Once you and Dr. Rubinstein decide that hip resurfacing is right for you, the days and weeks leading up to surgery, as well as the day of surgery, require preparation. The following is a description of what you may expect.
You and Dr. Rubinstein may participate in an initial surgical consultation. This appointment may include pre-operative X-rays, a complete medical and surgical history, physical examination, and a comprehensive list of medications and allergies. During this visit, Dr. Rubinstein will likely review the procedure and answer any questions.
Dr. Rubinstein may require that you have a complete physical examination by your internist or family physician, as you will need to be cleared medically before undergoing this procedure. Dr. Rubinstein may suggest that you consider donating your own blood to save in case you require it during surgery or in the event of a post-operative blood transfusion.
You may want to bring the following items to the hospital:
- Clothing underwear, socks, t-shirts, exercise shorts for rehabilitation
- Footwear walking or tennis shoes for rehab, slippers for hospital room
- Walking aids walker, cane, wheelchair, or crutches if used prior to surgery
- Insurance information
Before Surgery, You Should Adhere to the Following:
- You should follow your regular diet on the day before your surgery.
- DO NOT EAT OR DRINK AFTER MIDNIGHT the night before surgery. On the morning
of surgery, you may brush your teeth and rinse your mouth, but do not swallow any water.
- Follow your doctor’s instructions regarding use of medication in the
days leading to surgery. Be sure to discuss all your medications with Dr Rubinstein and his staff during your pre operative visit. A blood thinner will be ordered for the night before surgery. Generally, aspirin and non-steroidal anti-inflammatory medications should not be taken seven days prior to surgery.
- Try to get long, restful nights of sleep. A sleeping medication may be
ordered the evening before surgery.
On the morning of surgery, once you are admitted to the hospital, you will be
taken to the appropriate pre-surgical area where the nursing staff will take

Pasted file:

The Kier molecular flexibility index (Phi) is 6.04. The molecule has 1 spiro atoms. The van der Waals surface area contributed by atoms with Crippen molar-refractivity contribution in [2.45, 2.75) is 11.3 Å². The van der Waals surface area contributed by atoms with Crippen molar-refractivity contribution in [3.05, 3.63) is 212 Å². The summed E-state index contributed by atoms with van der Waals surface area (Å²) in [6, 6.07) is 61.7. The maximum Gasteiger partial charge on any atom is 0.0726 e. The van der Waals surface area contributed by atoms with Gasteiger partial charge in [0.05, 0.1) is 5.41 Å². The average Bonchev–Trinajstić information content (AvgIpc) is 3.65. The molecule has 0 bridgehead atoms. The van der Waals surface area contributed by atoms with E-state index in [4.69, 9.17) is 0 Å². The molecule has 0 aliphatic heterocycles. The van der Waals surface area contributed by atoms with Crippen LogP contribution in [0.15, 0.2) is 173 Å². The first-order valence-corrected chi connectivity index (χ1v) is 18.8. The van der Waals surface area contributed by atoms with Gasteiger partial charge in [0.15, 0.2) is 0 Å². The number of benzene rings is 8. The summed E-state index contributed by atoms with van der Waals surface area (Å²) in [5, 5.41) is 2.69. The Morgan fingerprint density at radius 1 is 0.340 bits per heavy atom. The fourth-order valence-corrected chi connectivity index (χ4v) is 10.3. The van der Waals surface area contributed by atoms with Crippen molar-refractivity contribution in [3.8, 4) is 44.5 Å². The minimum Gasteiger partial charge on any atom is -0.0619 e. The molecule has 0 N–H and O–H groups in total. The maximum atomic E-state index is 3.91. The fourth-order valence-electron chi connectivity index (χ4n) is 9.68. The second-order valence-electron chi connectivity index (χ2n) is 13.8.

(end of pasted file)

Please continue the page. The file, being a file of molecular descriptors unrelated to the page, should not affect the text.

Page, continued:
your vital signs, start intravenous (IV) fluids, and administer medications
as needed. You will be asked to empty your bladder just prior to surgery,
and to remove all jewelry, contacts, etc. (Rings not removed will be
taped.) Once you change into a hospital gown, you will be placed on a
stretcher, and transported to the operating room. The anesthesiologist
will meet you and review the medications and procedures to be used during
When surgery is completed, you will be taken to the recovery room for a period
of close observation. Your blood pressure, heart rate, respiration, and
body temperature will be closely monitored by the recovery room staff.
Special attention will be given to your circulation and sensation in
your feet and legs. When you awaken and your condition is stabilized,
you will be transferred to your room.
Although the protocols may vary from hospital to hospital, you may awaken to some or all of the following:
- A large dressing may have been applied to the surgical area.
- You may see a hemovac suction container with tubes leading directly into the
surgical area. This device allows the nurses to measure and record the
amount of drainage from the wound following surgery.
- An IV will continue post-operatively in order to provide adequate fluids.
The IV may also be used for administration of antibiotics or other medications.
- A catheter may have been inserted into your bladder as the side effects of
medication often make it difficult to urinate.
- An elastic hose may be applied to decrease the risk of deep vein thrombosis
(DVT). A compression device may also be applied to your feet to further
- A patient-controlled analgesia (PCA) device may be connected to your IV, allowing you to control the relative amount and frequency of pain medication. To prevent overdose, the unit is programmed to deliver a pre-defined amount of pain medication anytime you press the button of the machine.